The need to write comes from the need to make sense of one's life and discover one's usefulness. — John Cheever
Falsehood is a critical element in fiction. Part of the thrill of being told a story is the chance of being hoodwinked. . .The telling of lies is a sort of sleight of hand that displays our deepest feelings about life. — John Cheever
I was born into no true class and it was my decision early in life to insinuate myself into the middle class like a spy so that I would have an advantageous position of attack, but I seem now and then to have forgotten my mission, and to have taken my disguises too seriously. — John Cheever
I write to make sense of my life." -John Cheever, quoted in _Cheever - A Life_ (2009) by Blake Bailey — John Cheever
She cried for herself, she cried because she was afraid that she herself might die in the night, because she was alone in the world, because her desperate and empty life was not an overture but an ending, and through it all she could see was the rough, brutal shape of a coffin. — John Cheever
John Cheever Quotes On People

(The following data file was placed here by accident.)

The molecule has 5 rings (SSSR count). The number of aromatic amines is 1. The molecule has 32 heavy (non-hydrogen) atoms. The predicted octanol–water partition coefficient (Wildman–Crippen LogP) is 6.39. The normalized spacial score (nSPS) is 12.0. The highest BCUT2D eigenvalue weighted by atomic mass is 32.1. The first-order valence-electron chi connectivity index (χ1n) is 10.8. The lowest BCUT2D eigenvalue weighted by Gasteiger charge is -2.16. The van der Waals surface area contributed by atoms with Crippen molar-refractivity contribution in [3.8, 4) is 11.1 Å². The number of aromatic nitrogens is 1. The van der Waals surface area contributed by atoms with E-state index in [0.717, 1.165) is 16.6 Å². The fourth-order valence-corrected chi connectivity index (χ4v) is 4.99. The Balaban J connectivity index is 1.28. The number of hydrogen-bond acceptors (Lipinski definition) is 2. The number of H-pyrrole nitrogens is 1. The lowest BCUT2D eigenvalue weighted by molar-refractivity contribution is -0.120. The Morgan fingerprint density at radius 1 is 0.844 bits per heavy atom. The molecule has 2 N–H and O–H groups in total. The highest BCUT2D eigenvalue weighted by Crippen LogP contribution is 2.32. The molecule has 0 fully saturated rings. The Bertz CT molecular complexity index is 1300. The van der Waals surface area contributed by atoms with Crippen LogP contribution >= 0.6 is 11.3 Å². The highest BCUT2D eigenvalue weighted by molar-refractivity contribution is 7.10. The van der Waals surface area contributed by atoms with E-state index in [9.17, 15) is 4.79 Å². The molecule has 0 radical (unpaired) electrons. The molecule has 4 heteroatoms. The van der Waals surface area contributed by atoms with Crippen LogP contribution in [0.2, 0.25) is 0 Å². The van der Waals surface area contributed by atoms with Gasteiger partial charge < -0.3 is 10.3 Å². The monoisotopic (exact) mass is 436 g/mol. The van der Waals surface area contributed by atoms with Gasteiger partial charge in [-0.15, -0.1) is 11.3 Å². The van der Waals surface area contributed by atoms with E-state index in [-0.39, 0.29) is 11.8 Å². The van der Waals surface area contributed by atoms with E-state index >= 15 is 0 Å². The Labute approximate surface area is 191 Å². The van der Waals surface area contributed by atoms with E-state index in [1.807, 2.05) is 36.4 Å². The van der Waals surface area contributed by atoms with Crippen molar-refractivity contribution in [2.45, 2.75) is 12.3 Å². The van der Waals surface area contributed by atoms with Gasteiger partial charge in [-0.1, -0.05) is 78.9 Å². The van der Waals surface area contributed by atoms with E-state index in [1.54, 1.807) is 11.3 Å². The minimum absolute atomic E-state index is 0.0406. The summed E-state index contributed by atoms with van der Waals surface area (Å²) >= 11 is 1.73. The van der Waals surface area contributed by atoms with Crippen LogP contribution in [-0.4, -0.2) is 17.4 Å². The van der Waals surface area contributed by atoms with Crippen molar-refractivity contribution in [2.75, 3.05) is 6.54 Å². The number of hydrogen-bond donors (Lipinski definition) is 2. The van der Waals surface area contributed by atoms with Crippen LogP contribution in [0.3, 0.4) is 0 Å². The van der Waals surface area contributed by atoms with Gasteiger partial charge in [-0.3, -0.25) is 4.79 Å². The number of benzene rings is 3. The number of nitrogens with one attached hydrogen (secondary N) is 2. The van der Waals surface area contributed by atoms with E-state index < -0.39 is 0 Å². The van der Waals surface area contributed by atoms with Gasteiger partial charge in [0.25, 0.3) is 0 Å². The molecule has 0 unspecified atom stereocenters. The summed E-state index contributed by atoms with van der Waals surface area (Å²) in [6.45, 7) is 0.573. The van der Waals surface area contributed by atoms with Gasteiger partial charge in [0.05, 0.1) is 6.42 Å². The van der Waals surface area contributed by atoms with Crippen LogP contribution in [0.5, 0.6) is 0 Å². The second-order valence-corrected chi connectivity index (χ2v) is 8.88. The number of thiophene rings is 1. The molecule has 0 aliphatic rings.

Homesickness is . . . absolutely nothing. Fifty percent of the people in the world are homesick all the time. . . . You don't really long for another country. You long for something in yourself that you don't have, or haven't been able to find. — John Cheever
The task of an American writer is not to describe the misgivings of a woman taken in adultery as she looks out of a window at the rain but to describe four hundred people under the lights reaching for a foul ball. This is ceremony. — John Cheever
People look for morals in fiction because there has always been a confusion between fiction and philosophy. — John Cheever
John Cheever Quotes On Strength
Wisdom we know is the knowledge of good and evil -- not the strength to choose between the two. — John Cheever
Wisdom we know is the knowledge of good and evil, not the strength to choose between the two. — John Cheever